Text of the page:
In collegiate athletics, turnover is simply unavoidable.
Athletes come and go as they graduate or cash in on professional deals. So at the start of the 2011 season, the Wisconsin football team — with all its high hopes and expectations riding on the shoulders of a senior class, which instantly gained more strength with the addition of transfer quarterback Russell Wilson — could not have guessed that after the season was all said and done they would also have to replace six coaches.
“This is like a cycle that goes on every year,” safety Shelton Johnson said. “When you look at it individually it looks like, ‘Oh we’re missing … so and so.’ I mean, there’s always a person waiting at the No. 2 spot waiting to get their time to shine. It’s just about getting better at this point in time.”
Players may leave all the time, but news that a coach was leaving was a whole new experience for a few players, including center Travis Frederick.
“It’s definitely different. I’d never been through anything like that in high school or college so it was little different for me to hear the coach that I had been with for three years was leaving and I was going to get a new guy,” Frederick said. “Coach [Mike] Markuson has come in and he’s done a great job trying to adjust to us, we’re trying to adjust to him — it’s been certainly different and it’s been a process, but we’re still working through it … it’s just been a different opportunity.”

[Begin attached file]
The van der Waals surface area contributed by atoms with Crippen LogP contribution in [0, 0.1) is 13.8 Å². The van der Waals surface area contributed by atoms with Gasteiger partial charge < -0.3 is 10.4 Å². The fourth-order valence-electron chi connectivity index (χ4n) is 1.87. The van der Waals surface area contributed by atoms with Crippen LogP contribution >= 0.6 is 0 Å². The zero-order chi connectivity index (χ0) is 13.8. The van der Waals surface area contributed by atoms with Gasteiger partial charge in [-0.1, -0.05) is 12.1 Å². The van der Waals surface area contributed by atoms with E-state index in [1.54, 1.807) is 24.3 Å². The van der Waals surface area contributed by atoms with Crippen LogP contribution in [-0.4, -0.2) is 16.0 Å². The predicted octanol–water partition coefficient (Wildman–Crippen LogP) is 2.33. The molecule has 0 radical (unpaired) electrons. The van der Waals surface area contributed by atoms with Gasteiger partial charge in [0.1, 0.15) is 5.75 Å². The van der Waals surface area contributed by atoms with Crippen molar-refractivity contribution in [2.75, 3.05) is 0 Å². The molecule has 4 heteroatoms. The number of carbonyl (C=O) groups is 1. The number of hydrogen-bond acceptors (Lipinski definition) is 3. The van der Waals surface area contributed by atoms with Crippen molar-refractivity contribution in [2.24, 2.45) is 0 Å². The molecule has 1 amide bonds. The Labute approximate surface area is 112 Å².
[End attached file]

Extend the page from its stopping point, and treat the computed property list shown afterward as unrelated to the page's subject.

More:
While the Badgers are only three practices into spring camp, many players said the transition has been pretty smooth.
“A lot of it’s just getting acquainted with your new coaches and trying to get a new system,” tight end Jacob Pedersen said. “Coach [Matt] Canada and them, they did a great job — the system, it’s easy to catch on. Once you catch on, stuff just starts falling into place.
With the departure of offensive coordinator Paul Chryst — and the slew of Badger assistants he took along with him — head coach Bret Bielema faced the task of replacing his offensive coordinator, offensive line coach, tight ends coach, receiving coach, linebackers coach and his secondary coach.
It was a seemingly tall order, but there’s a confidence that suggests everyone has already meshed well in their short time together.
“In my mind, it’s the players who really run the team,” quarterback Joe Brennan said. “No matter who the coaches are that they bring in, we’re still going to play that Wisconsin football no matter what. We’re a sound group that’s got high character and I don’t feel that’s ever going to change.”
With Wilson gone and quarterbacks Curt Phillips and Jon Budmayr nursing injuries, Brennan has been able to work very closely with offensive coordinator Canada.
Setting the foundations of this new relationship, Brennan already feels as if he’s gained a renewed sense of confidence.
“It’s been great so far,” Brennan said. “He’s a really smart coordinator, he has a lot to teach us as a quarterback coach and so far things have been going great.
“I feel he’s doing a great job making sure I understand the system. He has no problem answering all my questions with the offense and I really feel comfortable and confident going into each practice.”